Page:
Eric G. Orlinsky
Saul Ewing Arnstein & Lehr LLP
Helping to create a Business and Technology Court in Maryland is Eric G. Orlinsky’s most significant professional accomplishment thus far.
In 1998, he approached the Maryland State Bar Association’s Business Law section about the creation of a business court. Asked to chair an association committee to advocate for the court, he has since been directly involved in every aspect that played a role in its creation. Known as the Business and Technology Case Management Program, the specialized court within the Circuit Court system aims to adjudicate business and technology disputes.
“(The court) is an extremely important benefit to the profession, the community and all of our society, especially with our already overburdened state court systems,” he said.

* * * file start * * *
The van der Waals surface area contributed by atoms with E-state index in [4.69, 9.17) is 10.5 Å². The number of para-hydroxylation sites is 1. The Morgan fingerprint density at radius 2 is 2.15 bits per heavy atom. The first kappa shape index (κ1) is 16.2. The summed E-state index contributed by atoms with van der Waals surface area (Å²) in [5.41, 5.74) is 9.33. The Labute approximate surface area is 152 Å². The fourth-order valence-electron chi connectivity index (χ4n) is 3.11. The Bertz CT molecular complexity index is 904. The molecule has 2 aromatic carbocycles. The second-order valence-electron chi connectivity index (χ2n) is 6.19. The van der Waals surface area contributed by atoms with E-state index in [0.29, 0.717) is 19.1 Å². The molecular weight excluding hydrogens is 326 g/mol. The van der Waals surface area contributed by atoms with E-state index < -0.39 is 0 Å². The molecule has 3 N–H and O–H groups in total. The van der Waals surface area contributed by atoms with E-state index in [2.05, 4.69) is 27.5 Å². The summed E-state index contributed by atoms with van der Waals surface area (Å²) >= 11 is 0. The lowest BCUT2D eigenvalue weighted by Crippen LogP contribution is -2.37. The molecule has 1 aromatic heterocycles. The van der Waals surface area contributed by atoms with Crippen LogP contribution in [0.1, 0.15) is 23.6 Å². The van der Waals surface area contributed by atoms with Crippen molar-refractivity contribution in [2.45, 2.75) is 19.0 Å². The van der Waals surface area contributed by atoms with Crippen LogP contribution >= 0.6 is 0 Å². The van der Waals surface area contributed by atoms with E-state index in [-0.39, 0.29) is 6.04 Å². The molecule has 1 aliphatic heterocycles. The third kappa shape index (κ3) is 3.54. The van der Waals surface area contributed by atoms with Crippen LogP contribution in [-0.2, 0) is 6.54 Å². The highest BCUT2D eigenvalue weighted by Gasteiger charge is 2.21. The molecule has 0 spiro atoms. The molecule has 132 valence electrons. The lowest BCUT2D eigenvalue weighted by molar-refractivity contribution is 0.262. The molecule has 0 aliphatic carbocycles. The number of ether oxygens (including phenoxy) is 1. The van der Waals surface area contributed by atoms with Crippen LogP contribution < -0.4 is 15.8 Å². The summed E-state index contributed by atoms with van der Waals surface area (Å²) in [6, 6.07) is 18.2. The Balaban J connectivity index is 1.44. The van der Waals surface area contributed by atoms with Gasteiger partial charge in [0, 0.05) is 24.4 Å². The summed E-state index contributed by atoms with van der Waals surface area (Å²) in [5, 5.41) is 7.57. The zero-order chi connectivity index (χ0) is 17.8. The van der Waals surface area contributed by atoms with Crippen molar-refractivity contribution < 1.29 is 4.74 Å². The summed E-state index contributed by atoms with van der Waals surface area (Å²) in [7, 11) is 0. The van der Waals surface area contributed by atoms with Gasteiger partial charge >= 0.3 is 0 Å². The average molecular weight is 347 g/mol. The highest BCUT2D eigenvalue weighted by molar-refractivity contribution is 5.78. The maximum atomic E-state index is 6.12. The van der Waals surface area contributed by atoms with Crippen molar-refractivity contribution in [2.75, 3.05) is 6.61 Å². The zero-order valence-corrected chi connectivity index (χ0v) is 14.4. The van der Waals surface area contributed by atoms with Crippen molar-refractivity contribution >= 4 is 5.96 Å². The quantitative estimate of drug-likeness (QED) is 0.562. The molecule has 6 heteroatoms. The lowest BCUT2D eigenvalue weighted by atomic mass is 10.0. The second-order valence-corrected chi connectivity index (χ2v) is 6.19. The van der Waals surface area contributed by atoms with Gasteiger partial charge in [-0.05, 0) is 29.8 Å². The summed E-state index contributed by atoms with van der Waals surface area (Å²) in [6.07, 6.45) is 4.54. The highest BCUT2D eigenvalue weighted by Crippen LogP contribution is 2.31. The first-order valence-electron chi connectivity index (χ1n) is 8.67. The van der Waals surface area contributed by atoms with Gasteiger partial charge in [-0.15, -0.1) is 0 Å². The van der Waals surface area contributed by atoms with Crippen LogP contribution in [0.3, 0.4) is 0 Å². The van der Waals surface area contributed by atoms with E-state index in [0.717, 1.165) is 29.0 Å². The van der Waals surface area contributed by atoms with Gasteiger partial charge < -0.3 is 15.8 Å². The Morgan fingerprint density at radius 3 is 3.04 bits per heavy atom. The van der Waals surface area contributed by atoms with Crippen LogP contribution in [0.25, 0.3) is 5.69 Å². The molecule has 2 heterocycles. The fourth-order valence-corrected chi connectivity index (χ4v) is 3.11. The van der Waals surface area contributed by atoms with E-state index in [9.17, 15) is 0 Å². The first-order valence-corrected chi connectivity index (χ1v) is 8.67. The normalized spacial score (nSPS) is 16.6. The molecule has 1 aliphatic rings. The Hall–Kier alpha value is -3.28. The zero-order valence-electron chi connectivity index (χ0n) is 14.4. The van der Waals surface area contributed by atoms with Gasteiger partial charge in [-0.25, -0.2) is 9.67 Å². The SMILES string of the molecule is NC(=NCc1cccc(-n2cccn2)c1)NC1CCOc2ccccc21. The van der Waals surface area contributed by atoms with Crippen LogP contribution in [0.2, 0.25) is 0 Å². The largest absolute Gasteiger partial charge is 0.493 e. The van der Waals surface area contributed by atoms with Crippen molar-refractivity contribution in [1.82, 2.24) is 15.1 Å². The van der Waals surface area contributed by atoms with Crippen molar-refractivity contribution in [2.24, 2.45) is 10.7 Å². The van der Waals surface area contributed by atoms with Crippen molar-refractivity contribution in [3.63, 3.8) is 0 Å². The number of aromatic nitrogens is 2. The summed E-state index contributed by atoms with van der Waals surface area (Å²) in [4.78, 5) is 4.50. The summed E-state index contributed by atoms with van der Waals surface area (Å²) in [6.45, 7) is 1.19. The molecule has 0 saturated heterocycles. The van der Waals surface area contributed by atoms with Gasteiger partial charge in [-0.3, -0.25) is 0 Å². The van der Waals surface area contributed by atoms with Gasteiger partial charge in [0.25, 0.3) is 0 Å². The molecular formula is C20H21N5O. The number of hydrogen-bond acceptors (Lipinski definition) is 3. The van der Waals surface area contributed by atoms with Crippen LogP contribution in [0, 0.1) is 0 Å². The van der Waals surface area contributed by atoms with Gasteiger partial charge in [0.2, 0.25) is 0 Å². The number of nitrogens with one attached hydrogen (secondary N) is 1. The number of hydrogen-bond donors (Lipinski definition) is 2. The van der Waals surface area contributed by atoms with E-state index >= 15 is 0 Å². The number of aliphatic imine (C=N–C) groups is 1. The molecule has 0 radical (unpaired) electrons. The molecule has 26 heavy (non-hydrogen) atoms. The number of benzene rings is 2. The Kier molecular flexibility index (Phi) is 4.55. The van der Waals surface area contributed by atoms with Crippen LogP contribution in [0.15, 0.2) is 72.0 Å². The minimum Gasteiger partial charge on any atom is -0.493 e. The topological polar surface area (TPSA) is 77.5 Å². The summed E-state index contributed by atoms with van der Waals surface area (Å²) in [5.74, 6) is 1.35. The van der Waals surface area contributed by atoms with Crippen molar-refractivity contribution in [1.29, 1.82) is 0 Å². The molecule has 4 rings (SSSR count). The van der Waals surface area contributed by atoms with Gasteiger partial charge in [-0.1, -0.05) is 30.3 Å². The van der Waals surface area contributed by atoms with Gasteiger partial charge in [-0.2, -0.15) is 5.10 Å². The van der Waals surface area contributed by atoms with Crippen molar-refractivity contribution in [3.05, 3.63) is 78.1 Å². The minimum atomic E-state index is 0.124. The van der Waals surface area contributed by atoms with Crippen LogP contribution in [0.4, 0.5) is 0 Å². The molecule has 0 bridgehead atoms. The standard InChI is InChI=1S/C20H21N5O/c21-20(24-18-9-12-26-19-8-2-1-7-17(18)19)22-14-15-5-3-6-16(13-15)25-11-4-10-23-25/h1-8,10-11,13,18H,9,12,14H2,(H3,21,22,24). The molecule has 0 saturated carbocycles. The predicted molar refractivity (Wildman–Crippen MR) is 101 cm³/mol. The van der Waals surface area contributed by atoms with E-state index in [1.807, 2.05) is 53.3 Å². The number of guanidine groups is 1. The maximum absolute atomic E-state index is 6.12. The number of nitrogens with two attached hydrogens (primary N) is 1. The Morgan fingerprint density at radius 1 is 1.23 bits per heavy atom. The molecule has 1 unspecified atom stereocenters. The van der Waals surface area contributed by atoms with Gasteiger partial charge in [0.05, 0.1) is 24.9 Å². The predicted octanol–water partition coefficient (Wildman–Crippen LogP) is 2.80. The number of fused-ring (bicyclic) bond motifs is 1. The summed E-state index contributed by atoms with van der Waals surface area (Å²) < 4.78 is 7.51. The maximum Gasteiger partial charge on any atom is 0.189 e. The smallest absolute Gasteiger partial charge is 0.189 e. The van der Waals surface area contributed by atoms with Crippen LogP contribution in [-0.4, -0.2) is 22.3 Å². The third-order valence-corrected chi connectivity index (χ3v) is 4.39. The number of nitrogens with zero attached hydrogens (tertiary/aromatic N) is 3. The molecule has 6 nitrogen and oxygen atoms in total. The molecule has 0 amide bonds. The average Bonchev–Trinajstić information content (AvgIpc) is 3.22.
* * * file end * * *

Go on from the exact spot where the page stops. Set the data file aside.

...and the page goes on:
Orlinsky holds a bachelor’s degree in economics from Johns Hopkins University and earned his Juris Doctor from the University of Maryland Francis King Carey School of Law.
Working at Saul Ewing Arnstein & Lehr LLP for more than 20 years, Orlinsky chairs the firm’s private equity/venture capital practice. He helps clients navigate general business and securities law.
Orlinsky is a fellow of the American Bar Foundation and has held numerous positions with both the American Bar Association and Maryland State Bar Association. Currently at the ABA, he sits on multiple committees: Corporate Governance, Corporate Documents and Process, Legal Opinions and Business and Corporate Litigation. At the MSBA, he is co-chair of the Ad Hoc Business Courts Task Force, chair of Committee on Business Litigation/Business Courts, vice chair of the Legal Opinions committee and a member of the committee on Corporate Law.
He is a member of the board of trustees for the Maryland Zoological Society Inc. and a board member for Betamore and Johns Hopkins Technology Ventures Alliance for For Science and Technology Development.
(The court) is an extremely important benefit to the profession, the community and all of our society, especially with our already overburdened state court systems.”